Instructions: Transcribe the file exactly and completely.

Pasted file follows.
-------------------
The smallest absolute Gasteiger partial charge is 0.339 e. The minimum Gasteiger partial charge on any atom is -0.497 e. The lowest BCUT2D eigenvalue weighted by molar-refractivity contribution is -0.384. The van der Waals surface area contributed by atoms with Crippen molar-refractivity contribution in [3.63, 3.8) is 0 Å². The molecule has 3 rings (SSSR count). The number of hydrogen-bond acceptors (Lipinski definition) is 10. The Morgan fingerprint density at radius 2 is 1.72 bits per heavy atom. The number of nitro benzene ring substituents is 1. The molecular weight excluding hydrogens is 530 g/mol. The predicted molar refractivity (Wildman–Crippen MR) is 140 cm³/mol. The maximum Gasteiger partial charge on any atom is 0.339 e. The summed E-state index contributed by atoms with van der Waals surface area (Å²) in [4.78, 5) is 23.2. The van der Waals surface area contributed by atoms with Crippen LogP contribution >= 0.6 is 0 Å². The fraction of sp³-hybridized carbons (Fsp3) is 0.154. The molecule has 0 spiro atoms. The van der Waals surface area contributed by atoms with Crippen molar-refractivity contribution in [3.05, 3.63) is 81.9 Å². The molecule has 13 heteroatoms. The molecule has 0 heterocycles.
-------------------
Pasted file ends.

The smallest absolute Gasteiger partial charge is 0.339 e. The minimum Gasteiger partial charge on any atom is -0.497 e. The lowest BCUT2D eigenvalue weighted by molar-refractivity contribution is -0.384. The van der Waals surface area contributed by atoms with Crippen molar-refractivity contribution in [3.63, 3.8) is 0 Å². The molecule has 3 rings (SSSR count). The number of hydrogen-bond acceptors (Lipinski definition) is 10. The Morgan fingerprint density at radius 2 is 1.72 bits per heavy atom. The number of nitro benzene ring substituents is 1. The molecular weight excluding hydrogens is 530 g/mol. The predicted molar refractivity (Wildman–Crippen MR) is 140 cm³/mol. The maximum Gasteiger partial charge on any atom is 0.339 e. The summed E-state index contributed by atoms with van der Waals surface area (Å²) in [4.78, 5) is 23.2. The van der Waals surface area contributed by atoms with Crippen LogP contribution >= 0.6 is 0 Å². The fraction of sp³-hybridized carbons (Fsp3) is 0.154. The molecule has 0 spiro atoms. The van der Waals surface area contributed by atoms with Crippen molar-refractivity contribution in [3.05, 3.63) is 81.9 Å². The molecule has 13 heteroatoms. The molecule has 0 heterocycles.